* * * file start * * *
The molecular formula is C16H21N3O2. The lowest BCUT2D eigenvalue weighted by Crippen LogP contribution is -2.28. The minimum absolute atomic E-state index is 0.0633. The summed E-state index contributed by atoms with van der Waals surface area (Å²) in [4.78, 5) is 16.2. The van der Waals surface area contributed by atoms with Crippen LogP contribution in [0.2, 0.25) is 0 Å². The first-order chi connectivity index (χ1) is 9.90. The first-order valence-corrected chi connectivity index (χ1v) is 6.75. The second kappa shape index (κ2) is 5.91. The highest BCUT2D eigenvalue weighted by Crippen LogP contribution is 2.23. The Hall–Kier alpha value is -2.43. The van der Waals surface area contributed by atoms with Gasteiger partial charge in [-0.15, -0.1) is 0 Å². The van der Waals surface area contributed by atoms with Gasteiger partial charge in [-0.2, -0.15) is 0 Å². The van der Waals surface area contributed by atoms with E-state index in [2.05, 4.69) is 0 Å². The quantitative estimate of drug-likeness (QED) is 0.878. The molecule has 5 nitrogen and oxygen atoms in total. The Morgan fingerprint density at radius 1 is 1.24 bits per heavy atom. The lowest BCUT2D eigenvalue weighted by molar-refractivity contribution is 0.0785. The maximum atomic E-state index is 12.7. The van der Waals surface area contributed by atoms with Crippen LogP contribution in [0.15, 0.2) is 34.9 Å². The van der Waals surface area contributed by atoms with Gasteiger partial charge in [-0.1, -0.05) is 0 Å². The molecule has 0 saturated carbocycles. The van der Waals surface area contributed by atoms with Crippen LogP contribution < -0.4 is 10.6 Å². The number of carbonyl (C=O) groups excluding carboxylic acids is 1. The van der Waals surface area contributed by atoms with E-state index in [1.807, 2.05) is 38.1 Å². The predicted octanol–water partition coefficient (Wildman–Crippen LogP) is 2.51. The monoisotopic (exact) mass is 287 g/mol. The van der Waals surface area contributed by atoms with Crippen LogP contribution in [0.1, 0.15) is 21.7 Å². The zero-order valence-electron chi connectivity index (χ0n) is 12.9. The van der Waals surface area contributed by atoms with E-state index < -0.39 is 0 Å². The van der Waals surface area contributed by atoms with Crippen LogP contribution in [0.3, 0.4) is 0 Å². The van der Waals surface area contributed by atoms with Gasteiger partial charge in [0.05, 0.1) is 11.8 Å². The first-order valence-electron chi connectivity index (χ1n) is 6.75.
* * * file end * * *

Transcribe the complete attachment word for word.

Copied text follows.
The molecular formula is C16H21N3O2. The lowest BCUT2D eigenvalue weighted by Crippen LogP contribution is -2.28. The minimum absolute atomic E-state index is 0.0633. The summed E-state index contributed by atoms with van der Waals surface area (Å²) in [4.78, 5) is 16.2. The van der Waals surface area contributed by atoms with Crippen LogP contribution in [0.2, 0.25) is 0 Å². The first-order chi connectivity index (χ1) is 9.90. The first-order valence-corrected chi connectivity index (χ1v) is 6.75. The second kappa shape index (κ2) is 5.91. The highest BCUT2D eigenvalue weighted by Crippen LogP contribution is 2.23. The Hall–Kier alpha value is -2.43. The van der Waals surface area contributed by atoms with Gasteiger partial charge in [-0.15, -0.1) is 0 Å². The van der Waals surface area contributed by atoms with Gasteiger partial charge in [-0.2, -0.15) is 0 Å². The van der Waals surface area contributed by atoms with E-state index in [2.05, 4.69) is 0 Å². The quantitative estimate of drug-likeness (QED) is 0.878. The molecule has 5 nitrogen and oxygen atoms in total. The Morgan fingerprint density at radius 1 is 1.24 bits per heavy atom. The lowest BCUT2D eigenvalue weighted by molar-refractivity contribution is 0.0785. The maximum atomic E-state index is 12.7. The van der Waals surface area contributed by atoms with Crippen LogP contribution in [0.15, 0.2) is 34.9 Å². The van der Waals surface area contributed by atoms with Gasteiger partial charge in [-0.1, -0.05) is 0 Å². The molecule has 0 saturated carbocycles. The van der Waals surface area contributed by atoms with Crippen LogP contribution < -0.4 is 10.6 Å². The number of carbonyl (C=O) groups excluding carboxylic acids is 1. The van der Waals surface area contributed by atoms with E-state index in [1.807, 2.05) is 38.1 Å². The predicted octanol–water partition coefficient (Wildman–Crippen LogP) is 2.51. The monoisotopic (exact) mass is 287 g/mol. The van der Waals surface area contributed by atoms with Crippen LogP contribution in [0.1, 0.15) is 21.7 Å². The zero-order valence-electron chi connectivity index (χ0n) is 12.9. The van der Waals surface area contributed by atoms with E-state index < -0.39 is 0 Å². The van der Waals surface area contributed by atoms with Crippen LogP contribution in [0.3, 0.4) is 0 Å². The van der Waals surface area contributed by atoms with Gasteiger partial charge in [0.05, 0.1) is 11.8 Å². The first-order valence-electron chi connectivity index (χ1n) is 6.75.